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7 Western Crete   (available 5/11/03 )

Spinning At Last!

   As we transitioned from the eastern end of the island towards the west, Map Man finally found us a rare river valley on Crete in which to enjoy more moderate grades. It was heavenly to spin the pedals with less effort and watch the numbers on our odometers tick by at a visible rate. After more than a week of primarily using the lowest 3 speeds of the 27 available to us, we were relearning how to shift through all those other gears. Previously, we were either slogging up 5-15% grades or braking down equally steep and rough roads--there was no pedaling to be done on these down hills and there wasn’t much that was level between the ups and downs. But amazingly, even though we started the day in the mountains, rode part of the day along a river valley and finished a bit above sea level, we still accumulated over 2000’ gain! That’s Crete.

Tourist Season   (4/20/03) 

   The rustling and bustling of “Rooms to Let” owners airing out their rooms and shopkeepers restocking shelves signals that the tourist season is about to begin in earnest on Crete. Orthodox Christian Easter, which is 4/27 this year, is the traditional ‘opening bell’ for the season, though the unusually cool, wet weather and struggling global economy puts the influx of tourists themselves into question. But we can tell that there are more tourists out and about each week that we are here, mostly zipping by in their new, ultra-compact rental cars with only a rare tour bus on the road so far.

   It’s been surprising to spot over a dozen cyclotourists on Crete, especially since we can go months without a single sighting except in Germany and Austria in the summer months: Crete must be quite a cycling destination once the season gets under way. We encountered our first-ever French cyclotourists here on Crete and have met a total of 6 so far. In fact, we have seen more French tourists traveling by any mode on Crete than any other area outside of France. And we have been pleasantly surprised that the French aren’t so reticent to speak English when away from France. They still are a bit more aloof than other tourists and we were amused that a group of 2 and a group of 4 French cyclotourists passed each other on the road without figuring out that the other group was French even though we had managed to talk to both groups (those pushy Americans).

Up into the Western Hills   (4/23)

  We were towered over by 6,000’ snowcapped mountains as we rode west between the northern coastal towns of Georgioupoli and Hania.. Whether at sea level or riding up into the foothill gorges we were rarely out of sight of these mountains. For what seemed like hours as we climbed to the 1000’ level we were surrounded by tall shrubs in bloom: Scotch broom, vigorous lavender-blossomed sage, and the new-to-us Jerusalem sage with its dozen or more pea blossom-shaped yellow blooms clustered like an umbrella. Up, down and all around us there were blooming plants—it was like riding through a field of flowers. And the understandably ecstatic bees buzzed around the slopes blanketed by blooms and their clustered wooden boxes from which the human owners periodically snitch honey.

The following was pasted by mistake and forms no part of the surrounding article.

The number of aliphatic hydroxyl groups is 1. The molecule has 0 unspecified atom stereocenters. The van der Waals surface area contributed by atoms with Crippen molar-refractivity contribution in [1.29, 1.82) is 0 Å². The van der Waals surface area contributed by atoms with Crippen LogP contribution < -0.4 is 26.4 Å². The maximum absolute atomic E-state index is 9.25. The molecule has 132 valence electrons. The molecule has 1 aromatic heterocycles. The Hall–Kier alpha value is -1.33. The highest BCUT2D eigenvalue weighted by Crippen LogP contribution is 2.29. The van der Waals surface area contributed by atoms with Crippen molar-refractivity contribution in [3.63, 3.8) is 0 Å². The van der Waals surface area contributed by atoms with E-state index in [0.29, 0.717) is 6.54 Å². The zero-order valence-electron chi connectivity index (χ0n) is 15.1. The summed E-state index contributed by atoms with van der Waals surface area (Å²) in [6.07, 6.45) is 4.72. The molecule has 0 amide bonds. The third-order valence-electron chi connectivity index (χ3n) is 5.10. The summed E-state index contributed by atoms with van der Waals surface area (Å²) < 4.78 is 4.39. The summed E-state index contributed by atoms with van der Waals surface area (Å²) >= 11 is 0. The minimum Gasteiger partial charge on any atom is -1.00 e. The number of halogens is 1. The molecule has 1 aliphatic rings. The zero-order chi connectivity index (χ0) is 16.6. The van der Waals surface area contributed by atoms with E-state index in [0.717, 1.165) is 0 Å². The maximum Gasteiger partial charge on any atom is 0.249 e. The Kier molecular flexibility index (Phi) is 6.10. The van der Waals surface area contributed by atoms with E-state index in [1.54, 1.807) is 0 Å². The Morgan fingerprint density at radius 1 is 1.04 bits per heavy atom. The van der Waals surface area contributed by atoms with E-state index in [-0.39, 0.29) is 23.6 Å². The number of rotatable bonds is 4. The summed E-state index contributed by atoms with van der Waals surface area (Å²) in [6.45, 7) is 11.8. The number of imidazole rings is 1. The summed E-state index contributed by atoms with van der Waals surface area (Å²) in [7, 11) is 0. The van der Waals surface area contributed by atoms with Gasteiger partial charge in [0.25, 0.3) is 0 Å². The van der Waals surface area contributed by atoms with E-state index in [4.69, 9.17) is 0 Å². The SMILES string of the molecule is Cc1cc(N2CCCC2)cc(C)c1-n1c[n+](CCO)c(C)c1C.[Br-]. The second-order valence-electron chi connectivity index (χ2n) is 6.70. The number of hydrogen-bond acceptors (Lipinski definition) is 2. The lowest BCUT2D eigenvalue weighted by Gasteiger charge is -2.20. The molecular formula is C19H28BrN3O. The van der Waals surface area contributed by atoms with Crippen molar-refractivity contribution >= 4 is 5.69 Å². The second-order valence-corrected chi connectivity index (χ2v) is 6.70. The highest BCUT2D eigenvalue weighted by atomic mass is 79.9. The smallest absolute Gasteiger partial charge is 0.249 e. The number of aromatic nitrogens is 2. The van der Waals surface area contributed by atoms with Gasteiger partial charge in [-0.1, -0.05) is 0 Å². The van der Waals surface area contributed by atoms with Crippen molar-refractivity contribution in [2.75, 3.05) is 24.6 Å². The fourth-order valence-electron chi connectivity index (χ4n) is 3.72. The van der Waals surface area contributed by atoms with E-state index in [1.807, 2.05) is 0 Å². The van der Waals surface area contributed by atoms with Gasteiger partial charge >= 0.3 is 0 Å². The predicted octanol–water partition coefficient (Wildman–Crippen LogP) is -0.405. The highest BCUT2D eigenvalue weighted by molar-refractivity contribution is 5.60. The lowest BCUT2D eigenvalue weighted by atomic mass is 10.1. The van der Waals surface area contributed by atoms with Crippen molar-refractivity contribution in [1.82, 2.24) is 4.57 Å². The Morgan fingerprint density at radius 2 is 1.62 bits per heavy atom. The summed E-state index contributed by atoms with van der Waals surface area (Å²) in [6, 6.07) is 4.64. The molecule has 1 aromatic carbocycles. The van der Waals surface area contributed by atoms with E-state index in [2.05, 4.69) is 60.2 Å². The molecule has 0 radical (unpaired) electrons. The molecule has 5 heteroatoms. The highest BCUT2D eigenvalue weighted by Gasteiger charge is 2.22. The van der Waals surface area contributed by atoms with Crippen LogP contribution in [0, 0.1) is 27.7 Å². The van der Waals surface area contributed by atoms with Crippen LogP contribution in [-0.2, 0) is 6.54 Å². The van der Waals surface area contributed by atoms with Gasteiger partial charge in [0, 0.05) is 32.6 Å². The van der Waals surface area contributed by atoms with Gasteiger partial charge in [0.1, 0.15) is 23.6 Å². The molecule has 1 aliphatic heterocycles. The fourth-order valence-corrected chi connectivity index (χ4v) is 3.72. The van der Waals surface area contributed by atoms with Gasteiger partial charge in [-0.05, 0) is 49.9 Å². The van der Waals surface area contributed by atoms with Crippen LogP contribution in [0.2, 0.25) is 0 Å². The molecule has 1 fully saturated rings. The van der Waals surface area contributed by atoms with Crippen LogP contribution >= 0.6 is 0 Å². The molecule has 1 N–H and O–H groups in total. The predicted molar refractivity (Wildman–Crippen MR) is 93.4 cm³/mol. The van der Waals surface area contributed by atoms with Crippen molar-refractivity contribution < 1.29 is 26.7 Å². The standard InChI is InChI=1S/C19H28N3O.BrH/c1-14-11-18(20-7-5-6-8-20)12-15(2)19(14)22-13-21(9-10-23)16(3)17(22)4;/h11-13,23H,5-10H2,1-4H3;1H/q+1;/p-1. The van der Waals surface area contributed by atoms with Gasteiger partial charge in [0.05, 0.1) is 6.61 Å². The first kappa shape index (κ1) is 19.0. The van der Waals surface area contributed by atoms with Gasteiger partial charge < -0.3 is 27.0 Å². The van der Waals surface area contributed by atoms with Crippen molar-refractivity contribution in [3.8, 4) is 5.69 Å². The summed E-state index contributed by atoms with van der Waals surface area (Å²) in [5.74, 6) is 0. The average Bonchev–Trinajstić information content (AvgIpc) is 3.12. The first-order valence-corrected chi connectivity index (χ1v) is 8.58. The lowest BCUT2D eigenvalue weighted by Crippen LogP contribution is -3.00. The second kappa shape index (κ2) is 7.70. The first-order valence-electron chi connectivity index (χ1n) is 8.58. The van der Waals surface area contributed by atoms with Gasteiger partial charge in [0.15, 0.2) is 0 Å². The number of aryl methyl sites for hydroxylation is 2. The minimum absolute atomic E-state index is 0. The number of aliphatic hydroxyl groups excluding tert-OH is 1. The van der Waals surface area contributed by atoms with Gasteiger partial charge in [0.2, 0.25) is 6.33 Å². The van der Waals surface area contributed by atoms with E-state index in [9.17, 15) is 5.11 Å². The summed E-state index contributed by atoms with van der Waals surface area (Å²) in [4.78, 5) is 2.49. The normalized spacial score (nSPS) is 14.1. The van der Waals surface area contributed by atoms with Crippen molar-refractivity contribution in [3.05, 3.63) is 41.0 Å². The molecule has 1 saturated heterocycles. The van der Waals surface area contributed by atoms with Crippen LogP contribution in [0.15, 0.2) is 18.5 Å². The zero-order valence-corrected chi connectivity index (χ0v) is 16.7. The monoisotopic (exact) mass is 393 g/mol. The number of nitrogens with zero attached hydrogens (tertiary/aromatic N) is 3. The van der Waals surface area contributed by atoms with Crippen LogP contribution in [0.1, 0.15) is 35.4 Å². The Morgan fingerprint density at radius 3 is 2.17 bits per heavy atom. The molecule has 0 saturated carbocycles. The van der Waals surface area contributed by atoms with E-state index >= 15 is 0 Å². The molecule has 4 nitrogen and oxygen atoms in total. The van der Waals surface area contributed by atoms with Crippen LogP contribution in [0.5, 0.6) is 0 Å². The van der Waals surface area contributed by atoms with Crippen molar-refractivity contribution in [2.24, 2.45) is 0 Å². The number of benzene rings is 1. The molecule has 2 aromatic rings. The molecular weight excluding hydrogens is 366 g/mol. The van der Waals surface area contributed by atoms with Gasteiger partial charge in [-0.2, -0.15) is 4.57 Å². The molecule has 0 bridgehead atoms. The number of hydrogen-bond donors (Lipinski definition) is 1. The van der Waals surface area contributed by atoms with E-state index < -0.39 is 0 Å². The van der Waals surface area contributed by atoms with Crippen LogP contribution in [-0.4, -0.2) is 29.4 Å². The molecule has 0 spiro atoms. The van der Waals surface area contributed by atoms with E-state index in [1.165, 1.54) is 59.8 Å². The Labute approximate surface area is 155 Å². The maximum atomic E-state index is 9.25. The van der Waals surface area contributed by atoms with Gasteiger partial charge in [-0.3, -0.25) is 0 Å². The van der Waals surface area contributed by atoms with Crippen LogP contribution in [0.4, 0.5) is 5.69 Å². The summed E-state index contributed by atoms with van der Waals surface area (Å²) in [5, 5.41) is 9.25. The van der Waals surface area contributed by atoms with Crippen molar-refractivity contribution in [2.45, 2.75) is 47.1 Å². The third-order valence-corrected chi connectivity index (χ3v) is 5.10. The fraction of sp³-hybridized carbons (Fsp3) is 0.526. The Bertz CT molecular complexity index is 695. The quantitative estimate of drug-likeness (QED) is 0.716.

Down the other side of the hills the flowers were more subdued. The purples were running a distance second to the yellow blossoms in prevalence: with tall, purple-flowered thistles; viney vetch with its deep purple blooms and the purple-blue lupines in occasional clumps. Orange tree blossoms were by far the most fragrant flowers though there was a pleasant, blended scent of wild blooms always in the air. I tried over and over to fill my head with those yummy orange blossom smells as I know I will miss their pungent sweetness when we are riding in the more northern countries in another month.

  The olive trees in this more western part of Crete don’t appear to have been have been pruned for years (unlike eastern Crete). We are stunned to see that the fine-meshed green nets used to collect fallen olives that are neatly stored in eastern Crete were already spread on ground in western Crete. These nets were put out so long ago that they are no longer effectively covering collection area and have small plants growing up within the fabric grid. The olive trees don’t look as pampered or as prized here-perhaps the orange tree is king.

Moving On

  Being seduced by the availability of bike-friendly roads on Crete, Map Man wasn’t going to let us leave the island before we had ridden most of those roads. But a brief route-planning-committee-meeting reeled him back in—we don’t have to ride ALL of the suitable roads in a given locale. After all, we have no performance standard to meet, no contract to fulfill, no one to account to about anything. But struggling as he does in some regions to find any safe and enjoyable roads for us to ride makes it hard to leave good ones untraveled here.

  Crete has been great, though challenging riding. Most of our pedaling time has been spent on roads so small and lightly traveled that they don’t have center lines. The windy, hilly roads make for dramatic views and great panoramas. And the optimistic road building strategy of just cutting through a hillside without building retaining walls provides ample geological cross-sections to scrutinize on these inherently temporary roadways. Accommodations and food are readily available, whether you like to “self cater” as a guide book describes our eating style or drop-in at the ever-available Taverna’s. 

   Lodging on Crete is very affordable: we have been paying $25-40 for hotels, though you could probably pay less in some locations. But we are hungry for the extra’s when we can get them so haven’t been trying to push the price down any farther. Most rooms have been modern with reasonable bathrooms (by European standards). Some have an assortment of heat/AC, TV, telephone, refrigerators and others have no frills. The presence of extras and prices don’t have much to do with each other though we most often pay $40 in the cities